9. ^ Leopold, Klaus; Siegfried, Kaltenecker (2015). Kanban Change Leadership. Hoboken, NJ: John Wiley & Sons. ISBN 978-1-119-01970-1. 
  10. ^ Anderson, David J.; Carmichael, Andy (2016). Essential Kanban Condensed. Seattle, WA: Lean Kanban University Press. ISBN 978-0-9845214-2-5. 
  11. ^ Scotland, Karl. "Aspects of Kanban". Retrieved 13 November 2014. 
  12. ^ Jasper Boeg (February 2012). "Priming Kanban". InfoQ. Retrieved 2014-02-17. 
  13. ^ Leybourn, E. (2013). Directing the Agile Organisation: A Lean Approach to Business Management. London: IT Governance Publishing: 160–66.
  14. ^ "Kanban for Short Intense Projects: How We Used Kanban to Visualize Our Hiring Process Workflow and Make Our Lives Easier". Personal Kanban. 2011-01-19. Retrieved 2012-08-17. 
  15. ^ "Kanban and Recruitment". The Social Tester. 2014-08-06. Retrieved 2015-06-08. 
  16. ^ "New Zealand Post Group - An Agile Executive!". Agile Business Management Consortium. 2013-12-02. Retrieved 2015-06-08.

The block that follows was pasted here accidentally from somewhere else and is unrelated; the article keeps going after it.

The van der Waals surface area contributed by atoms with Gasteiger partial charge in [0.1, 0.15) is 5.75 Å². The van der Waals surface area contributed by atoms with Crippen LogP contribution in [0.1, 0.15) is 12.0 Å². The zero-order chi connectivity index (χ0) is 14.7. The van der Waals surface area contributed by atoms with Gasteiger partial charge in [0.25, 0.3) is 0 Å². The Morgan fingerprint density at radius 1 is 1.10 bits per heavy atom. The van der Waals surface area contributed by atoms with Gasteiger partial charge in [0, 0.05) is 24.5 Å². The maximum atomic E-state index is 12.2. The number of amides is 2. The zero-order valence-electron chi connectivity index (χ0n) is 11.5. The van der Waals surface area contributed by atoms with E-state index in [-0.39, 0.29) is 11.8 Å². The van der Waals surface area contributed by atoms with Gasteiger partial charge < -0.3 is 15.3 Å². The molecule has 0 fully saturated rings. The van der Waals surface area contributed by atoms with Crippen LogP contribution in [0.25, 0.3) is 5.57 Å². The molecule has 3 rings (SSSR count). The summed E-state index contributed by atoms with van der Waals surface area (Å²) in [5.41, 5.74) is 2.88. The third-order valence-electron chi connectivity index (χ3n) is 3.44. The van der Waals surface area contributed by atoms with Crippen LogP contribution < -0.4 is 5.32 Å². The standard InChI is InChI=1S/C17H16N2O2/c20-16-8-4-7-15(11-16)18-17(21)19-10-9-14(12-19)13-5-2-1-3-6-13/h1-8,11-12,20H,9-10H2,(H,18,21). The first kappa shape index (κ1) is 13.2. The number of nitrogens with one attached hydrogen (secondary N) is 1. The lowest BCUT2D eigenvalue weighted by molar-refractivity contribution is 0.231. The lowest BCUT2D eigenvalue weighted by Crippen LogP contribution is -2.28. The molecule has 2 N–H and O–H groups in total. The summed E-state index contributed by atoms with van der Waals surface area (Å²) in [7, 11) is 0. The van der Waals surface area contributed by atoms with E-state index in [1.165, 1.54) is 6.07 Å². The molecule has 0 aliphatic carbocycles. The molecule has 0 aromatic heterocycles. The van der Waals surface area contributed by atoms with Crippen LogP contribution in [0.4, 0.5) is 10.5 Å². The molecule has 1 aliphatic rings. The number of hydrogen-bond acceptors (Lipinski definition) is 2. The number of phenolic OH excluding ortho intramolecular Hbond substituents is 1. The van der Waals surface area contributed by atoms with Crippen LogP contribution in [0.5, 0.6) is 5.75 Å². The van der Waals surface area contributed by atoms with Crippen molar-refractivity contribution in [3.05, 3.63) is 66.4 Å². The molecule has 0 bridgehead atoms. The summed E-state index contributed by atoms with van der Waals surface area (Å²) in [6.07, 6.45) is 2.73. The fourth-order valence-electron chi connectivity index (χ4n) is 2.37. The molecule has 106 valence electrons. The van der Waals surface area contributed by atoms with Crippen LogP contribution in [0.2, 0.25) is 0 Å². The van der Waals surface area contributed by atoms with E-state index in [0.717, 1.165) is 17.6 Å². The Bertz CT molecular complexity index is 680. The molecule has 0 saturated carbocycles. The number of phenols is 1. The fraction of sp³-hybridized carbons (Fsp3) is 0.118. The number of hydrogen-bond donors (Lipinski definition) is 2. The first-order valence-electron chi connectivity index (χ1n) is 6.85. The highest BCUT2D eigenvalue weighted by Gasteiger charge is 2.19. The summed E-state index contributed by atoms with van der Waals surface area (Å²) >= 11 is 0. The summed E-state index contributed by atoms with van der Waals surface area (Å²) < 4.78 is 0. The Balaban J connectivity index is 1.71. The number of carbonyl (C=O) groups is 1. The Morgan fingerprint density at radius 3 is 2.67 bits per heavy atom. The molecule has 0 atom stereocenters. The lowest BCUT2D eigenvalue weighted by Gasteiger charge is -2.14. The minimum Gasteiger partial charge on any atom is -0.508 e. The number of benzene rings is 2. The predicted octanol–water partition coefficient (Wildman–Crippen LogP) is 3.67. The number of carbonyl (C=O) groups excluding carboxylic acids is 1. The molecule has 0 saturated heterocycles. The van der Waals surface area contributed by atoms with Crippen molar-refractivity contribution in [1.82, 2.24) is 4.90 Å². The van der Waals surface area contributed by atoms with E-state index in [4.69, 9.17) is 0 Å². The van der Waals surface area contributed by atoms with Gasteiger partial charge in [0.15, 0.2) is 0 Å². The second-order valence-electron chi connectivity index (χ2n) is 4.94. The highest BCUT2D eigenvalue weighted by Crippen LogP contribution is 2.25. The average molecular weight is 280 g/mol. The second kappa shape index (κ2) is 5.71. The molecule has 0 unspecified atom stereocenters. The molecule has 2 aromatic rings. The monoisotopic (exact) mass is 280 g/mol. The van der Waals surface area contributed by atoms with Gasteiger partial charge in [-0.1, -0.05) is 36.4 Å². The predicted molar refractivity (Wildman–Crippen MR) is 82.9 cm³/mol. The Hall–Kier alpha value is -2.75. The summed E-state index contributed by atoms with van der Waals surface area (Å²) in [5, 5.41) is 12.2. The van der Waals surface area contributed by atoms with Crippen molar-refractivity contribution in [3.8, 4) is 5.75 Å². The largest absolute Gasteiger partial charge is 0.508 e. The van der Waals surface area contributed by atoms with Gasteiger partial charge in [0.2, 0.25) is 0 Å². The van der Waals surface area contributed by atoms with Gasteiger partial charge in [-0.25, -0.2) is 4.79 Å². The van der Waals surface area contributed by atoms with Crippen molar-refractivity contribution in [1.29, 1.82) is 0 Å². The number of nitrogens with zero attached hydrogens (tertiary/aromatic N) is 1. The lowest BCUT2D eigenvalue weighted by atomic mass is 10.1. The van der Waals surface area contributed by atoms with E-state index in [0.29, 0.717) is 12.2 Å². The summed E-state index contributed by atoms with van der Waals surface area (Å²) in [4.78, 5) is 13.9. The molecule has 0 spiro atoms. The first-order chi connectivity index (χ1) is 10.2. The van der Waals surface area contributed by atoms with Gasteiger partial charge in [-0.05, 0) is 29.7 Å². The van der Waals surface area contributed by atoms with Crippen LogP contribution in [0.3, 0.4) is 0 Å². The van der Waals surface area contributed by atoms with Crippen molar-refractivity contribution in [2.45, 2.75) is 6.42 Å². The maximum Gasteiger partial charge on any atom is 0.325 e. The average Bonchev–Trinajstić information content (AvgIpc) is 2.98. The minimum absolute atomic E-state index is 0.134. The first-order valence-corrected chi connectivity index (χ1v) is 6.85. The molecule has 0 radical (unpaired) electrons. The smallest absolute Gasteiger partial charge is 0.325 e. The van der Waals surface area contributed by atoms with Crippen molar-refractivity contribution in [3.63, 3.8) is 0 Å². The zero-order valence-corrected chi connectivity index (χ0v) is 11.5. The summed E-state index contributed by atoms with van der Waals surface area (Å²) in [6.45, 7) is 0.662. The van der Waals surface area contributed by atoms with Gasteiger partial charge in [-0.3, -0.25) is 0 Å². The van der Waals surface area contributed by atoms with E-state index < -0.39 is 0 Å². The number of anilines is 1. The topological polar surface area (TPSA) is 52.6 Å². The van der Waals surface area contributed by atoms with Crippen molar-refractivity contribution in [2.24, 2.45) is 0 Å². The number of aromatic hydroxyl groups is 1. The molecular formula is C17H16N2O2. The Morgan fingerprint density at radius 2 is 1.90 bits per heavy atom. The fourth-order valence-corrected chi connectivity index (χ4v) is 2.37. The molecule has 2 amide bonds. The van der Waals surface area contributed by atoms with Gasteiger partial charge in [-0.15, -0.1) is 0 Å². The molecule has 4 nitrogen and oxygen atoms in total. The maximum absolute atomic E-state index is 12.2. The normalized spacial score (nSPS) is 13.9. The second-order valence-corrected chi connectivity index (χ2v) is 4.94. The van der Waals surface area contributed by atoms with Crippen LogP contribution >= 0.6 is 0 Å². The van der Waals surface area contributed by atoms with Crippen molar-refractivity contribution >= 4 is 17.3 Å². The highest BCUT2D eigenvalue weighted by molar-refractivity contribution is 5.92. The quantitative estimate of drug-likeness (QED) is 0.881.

Further reading[edit]

  • Kanban: Successful Evolutionary Change for Your Technology Business, David J. Anderson. (United States: Blue Hole Press, 2010). ISBN 0-9845214-0-2.
  • Essential Kanban Condensed, David J. Anderson and Andy Carmichael. (United States: Lean Kanban University Press, 2016). ISBN 978-0-9845214-2-5.
  • Personal Kanban; Mapping Work, Navigating Life, Jim Benson and Tonianne DeMaria Barry. (Seattle, WA: Modus Cooperandi Press, 2011). ISBN 978-1453802267.
  • Agile Project Management with Kanban (Developer Best Practices), Eric Brechner. (United States: Microsoft Press, 2015). ISBN 978-0735698956.
  • Kanban from the Inside, Mike Burrows. (United States: Blue Hole Press, 2014). ISBN 978-0-9853051-9-2.
  • Kanban in Action, Marcus Hammarberg and Joakim Sunden. (Shelter Island, NY: Manning Publications, 2014). ISBN 978-1-617291-05-0.
  • Lean from the Trenches: Managing Large-Scale Projects with Kanban, Henrik Kniberg. (Dallas, TX: The Pragmatic Programmers, 2012). ISBN 978-1-93435-685-2.
  • Kanban Change Leadership: Creating a Culture of Continuous Improvement, Klaus Leopold and Siegfried Kaltenecker. (United States: John Wiley & Sons, 2015). ISBN 978-1-119-01970-1.
  • Stop Starting, Start Finishing! Arne Roock and Claudia Leschik. (USA: Lean-Kanban University, 2012). ISBN 978-0985305161.
  • Real-World Kanban: Do Less, Accomplish More with Lean Thinking, Mattias Skarin. (United States: Pragmatic Bookshelf, 2015). ISBN 978-1680500776.

External links[edit]